The next time you visit, though, I encourage you to check out the stunning vistas of Skyline Parkway, a favorite Duluth attraction of mine that’s often overlooked—pardon the pun.
The Parkway’s nearly 30 miles of sweeping views include several overlooks along the way, perfect for picture taking or just stretching your legs. The Parkway winds around the glacier-chiseled rock outcroppings of the hillside and stretches “above” the entire length of the city. The bird’s-eye view is exceptional. And I mean bird’s-eye view literally. It’s one of the few places I’ve been where I spotted an eagle in flight that was below me.
The western view: A city’s working port
I like to approach Skyline Parkway from the 40th Avenue West exit off I-35 in West Duluth. As you climb the hill, you’ll see the rugged, rocky and woodsy hillside that’s ahead. The avenue begins as a gradual ascent and then gets suddenly steeper as you drive upward. For me, that steep incline serves as an almost visceral reminder of Duluth’s vertical terrain. You’ll also need to navigate a tricky hairpin curve that sits just below the Parkway.
Crest the hill just past that curve and turn left—west—onto the Parkway, and then take another immediate left and pull in to the overlook parking area. The view that greets you is amazing.
From this western vantage point, Duluth’s landscape is an industrial working port of grain elevators, ore docks, ore boats and ocean-going vessels—the shipping supply chain in action. The western view is engaging because there is so much activity down below: from tiny cars moving along the freeways to the convergence of ships and trains coming together at one of two giant ore docks that jut out into the harbor. These days, only one of the ore docks is operational.
If you’re a fan of bridges, this angle offers a clear view of the Richard I. Bong Memorial Bridge, which snakes across the St. Louis River Bay, and the Blatnik Bridge—locals call it the High Bridge—which spans Duluth and Superior. Further out you can even see the Aerial Lift Bridge, a bit more distant than the others from this view.
Enger Park Tower’s panoramic vista
From that western overlook, drive east along the Parkway, taking in the gorgeous views along the way. You’ll eventually drive through a residential neighborhood and then navigate a busy intersection that used to be notoriously known as Seven Corners. It was re-engineered awhile back to reduce the confusion. Stay on the Parkway and follow the signs to your next stop, Enger Park Tower. You’ll drive by Enger Park Golf Course on the way.
City of Duluth promoters tout the five-story, stone, octagon-shaped Enger Tower as having the best view of Duluth and they’re not wrong. You’ll get another angle on the port. You’ll see railyards stretching out between freeways and streets. Walk around the top floor of the tower and you’ll also see hillsides, the golf course and nearby neighborhoods. The Lift Bridge comes closer into view at this point too, as well as Park Point, that seven-mile-long sandbar that the bridge connects to. You get an idea here of how you are basically standing on, and looking out from, the side of a cliff, more than 500 feet above Lake Superior. The Tower’s view is truly panoramic. Your awe will be struck.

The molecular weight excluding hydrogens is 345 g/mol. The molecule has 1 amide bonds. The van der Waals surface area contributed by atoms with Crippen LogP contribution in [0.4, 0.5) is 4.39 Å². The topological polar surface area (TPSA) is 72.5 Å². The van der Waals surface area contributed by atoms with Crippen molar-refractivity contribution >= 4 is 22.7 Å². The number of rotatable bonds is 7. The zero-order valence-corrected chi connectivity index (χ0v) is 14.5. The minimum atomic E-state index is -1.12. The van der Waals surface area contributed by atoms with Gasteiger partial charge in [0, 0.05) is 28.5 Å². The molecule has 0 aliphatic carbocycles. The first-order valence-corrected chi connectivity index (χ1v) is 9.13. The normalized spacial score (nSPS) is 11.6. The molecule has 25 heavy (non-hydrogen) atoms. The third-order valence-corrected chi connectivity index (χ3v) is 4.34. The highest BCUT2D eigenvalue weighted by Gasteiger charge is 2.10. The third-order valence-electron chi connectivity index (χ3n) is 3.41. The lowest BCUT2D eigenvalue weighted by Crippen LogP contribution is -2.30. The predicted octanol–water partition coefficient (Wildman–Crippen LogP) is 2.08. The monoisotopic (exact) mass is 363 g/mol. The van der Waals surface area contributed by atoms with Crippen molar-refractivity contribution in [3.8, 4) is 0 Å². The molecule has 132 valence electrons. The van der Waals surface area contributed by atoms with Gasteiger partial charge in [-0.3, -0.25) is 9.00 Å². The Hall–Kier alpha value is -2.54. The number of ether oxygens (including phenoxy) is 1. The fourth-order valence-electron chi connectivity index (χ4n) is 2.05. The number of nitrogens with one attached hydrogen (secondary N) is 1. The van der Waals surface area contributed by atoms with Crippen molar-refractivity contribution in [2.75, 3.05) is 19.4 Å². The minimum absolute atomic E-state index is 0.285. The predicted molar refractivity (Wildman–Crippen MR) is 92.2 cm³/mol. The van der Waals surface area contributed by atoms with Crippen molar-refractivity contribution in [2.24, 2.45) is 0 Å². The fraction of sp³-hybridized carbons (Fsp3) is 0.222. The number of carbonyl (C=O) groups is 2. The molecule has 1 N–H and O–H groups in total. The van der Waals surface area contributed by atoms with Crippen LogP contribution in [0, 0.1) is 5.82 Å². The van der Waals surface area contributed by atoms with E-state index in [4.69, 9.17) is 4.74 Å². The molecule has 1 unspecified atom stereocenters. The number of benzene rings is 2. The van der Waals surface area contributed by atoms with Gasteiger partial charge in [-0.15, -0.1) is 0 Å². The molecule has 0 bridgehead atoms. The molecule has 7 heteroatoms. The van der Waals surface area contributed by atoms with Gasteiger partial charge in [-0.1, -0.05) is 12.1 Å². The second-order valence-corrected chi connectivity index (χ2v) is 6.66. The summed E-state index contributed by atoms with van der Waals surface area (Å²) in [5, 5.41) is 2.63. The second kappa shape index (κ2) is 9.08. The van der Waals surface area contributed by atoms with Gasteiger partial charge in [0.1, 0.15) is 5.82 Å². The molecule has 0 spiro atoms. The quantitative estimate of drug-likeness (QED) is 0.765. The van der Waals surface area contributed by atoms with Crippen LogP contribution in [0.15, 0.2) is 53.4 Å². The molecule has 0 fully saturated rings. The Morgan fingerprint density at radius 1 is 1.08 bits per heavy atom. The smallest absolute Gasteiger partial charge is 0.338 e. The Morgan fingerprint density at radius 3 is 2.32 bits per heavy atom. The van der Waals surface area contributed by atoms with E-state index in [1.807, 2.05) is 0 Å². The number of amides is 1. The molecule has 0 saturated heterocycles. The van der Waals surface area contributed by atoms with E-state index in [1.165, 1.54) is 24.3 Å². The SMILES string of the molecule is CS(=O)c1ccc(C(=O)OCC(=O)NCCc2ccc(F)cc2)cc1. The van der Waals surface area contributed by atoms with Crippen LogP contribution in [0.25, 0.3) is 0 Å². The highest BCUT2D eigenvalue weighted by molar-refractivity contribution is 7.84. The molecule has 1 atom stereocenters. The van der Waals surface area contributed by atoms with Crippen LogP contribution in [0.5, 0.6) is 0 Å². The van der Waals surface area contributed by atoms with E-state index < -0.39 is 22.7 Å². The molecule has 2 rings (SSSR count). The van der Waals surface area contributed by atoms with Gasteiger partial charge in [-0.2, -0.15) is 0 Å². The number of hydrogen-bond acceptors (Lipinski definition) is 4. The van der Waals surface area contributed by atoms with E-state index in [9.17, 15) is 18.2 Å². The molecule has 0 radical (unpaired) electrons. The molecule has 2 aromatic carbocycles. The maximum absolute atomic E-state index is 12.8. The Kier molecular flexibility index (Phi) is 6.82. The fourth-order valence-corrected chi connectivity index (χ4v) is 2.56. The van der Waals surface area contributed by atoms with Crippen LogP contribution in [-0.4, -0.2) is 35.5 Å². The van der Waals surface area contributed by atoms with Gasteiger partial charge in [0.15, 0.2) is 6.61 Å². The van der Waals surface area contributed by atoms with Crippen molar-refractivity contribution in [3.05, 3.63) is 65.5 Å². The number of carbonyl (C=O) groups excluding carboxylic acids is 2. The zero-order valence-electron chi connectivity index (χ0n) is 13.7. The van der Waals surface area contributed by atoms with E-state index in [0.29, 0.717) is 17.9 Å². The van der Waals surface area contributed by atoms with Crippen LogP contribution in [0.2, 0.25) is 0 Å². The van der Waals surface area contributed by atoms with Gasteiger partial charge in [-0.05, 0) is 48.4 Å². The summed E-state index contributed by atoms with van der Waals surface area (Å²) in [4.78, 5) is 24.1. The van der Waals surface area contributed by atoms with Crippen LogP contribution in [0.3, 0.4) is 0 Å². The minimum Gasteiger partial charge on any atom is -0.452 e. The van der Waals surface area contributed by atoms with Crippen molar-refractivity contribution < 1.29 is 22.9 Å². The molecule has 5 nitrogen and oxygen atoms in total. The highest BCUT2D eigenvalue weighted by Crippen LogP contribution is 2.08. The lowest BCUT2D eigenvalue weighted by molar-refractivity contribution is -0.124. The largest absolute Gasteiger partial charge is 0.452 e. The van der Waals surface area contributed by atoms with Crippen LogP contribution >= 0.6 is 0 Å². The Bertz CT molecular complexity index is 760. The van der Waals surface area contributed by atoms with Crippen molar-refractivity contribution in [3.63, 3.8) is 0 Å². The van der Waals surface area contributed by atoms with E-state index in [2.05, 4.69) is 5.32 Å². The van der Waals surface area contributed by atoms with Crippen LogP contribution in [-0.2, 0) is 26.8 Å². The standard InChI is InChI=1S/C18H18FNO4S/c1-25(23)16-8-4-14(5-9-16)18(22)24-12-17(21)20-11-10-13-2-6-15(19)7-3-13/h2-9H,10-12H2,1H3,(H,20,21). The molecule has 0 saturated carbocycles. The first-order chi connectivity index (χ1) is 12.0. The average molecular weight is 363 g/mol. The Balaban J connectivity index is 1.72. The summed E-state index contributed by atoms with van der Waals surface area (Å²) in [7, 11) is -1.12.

Beyond the tower, you’ll find an inviting park area, picnic tables, an American-Japanese Peace Bell and public restrooms with flush toilets. Seniors and those with disabilities should take note: There’s a bit of a hill to walk up to get to the tower, and then a major hike up those five flights of stairs inside the tower. Use your judgement.
The park and adjacent golf course were developed on land purchased with money donated by West End furniture dealer Bert Enger in 1921, according to the City of Duluth. His 1931 will included more money for the park’s development, and in 1939 Enger Tower was built in the park in his honor.
The Coppertop Church angle
Drive east from the tower and you’ll eventually intersect with Mesaba Avenue, a main city thoroughfare. Hang a left and drive to the top of the hill where Mesaba intersects with Central Entrance and you’ll see one of Duluth’s major landmarks: The distinctive Coppertop Church—officially known as First United Methodist Church.
Pull in to the church’s parking lot, being respectful and mindful that it is private property, and take a few minutes to check out this angle. The church overlooks the East Hillside neighborhood where I grew up—probably why I especially enjoy this spot—and the view offers a glimpse of how the big lake spreads out from the city below. You begin to get a greater understanding of the scale of Lake Superior.
Hawk Ridge and Seven Bridges Road
Finally, finish up your Skyline journey by continuing east. At this point, you’ll need to use your GPS to successfully navigate through various neighborhoods and busy streets. At East Skyline and 52nd Avenue East, you’ll find Hawk Ridge, more than 200 acres of undeveloped land on the highest point along the eastern portion of the Parkway. The view here differs from the city landscapes you’ve been tracking. Here, the vista opens up dramatically as the sky and lake come together. In the fall, Hawk Ridge is a cool place to visit to view migrating hawks and falcons.
Continue on the unpaved road beyond Hawk Ridge and finish your adventure with a lovely, wooded, winding drive down the four-mile stretch of Seven Bridges Road, which, notably, actually has eight bridges. The road follows Amity Creek down the cliffs.
The bridges are all small, one-lane, stone-arch bridges, and the road eventually leads you down to Duluth’s Superior Street. From there, the North Shore beckons for even more scenic opportunities if time permits.
So, consider visiting Skyline Parkway the next time you’re planning a Duluth trip. Come for the big lake, but stay for the epic views.
Angelo Gentile is a Minneapolis freelance writer who grew up in Duluth.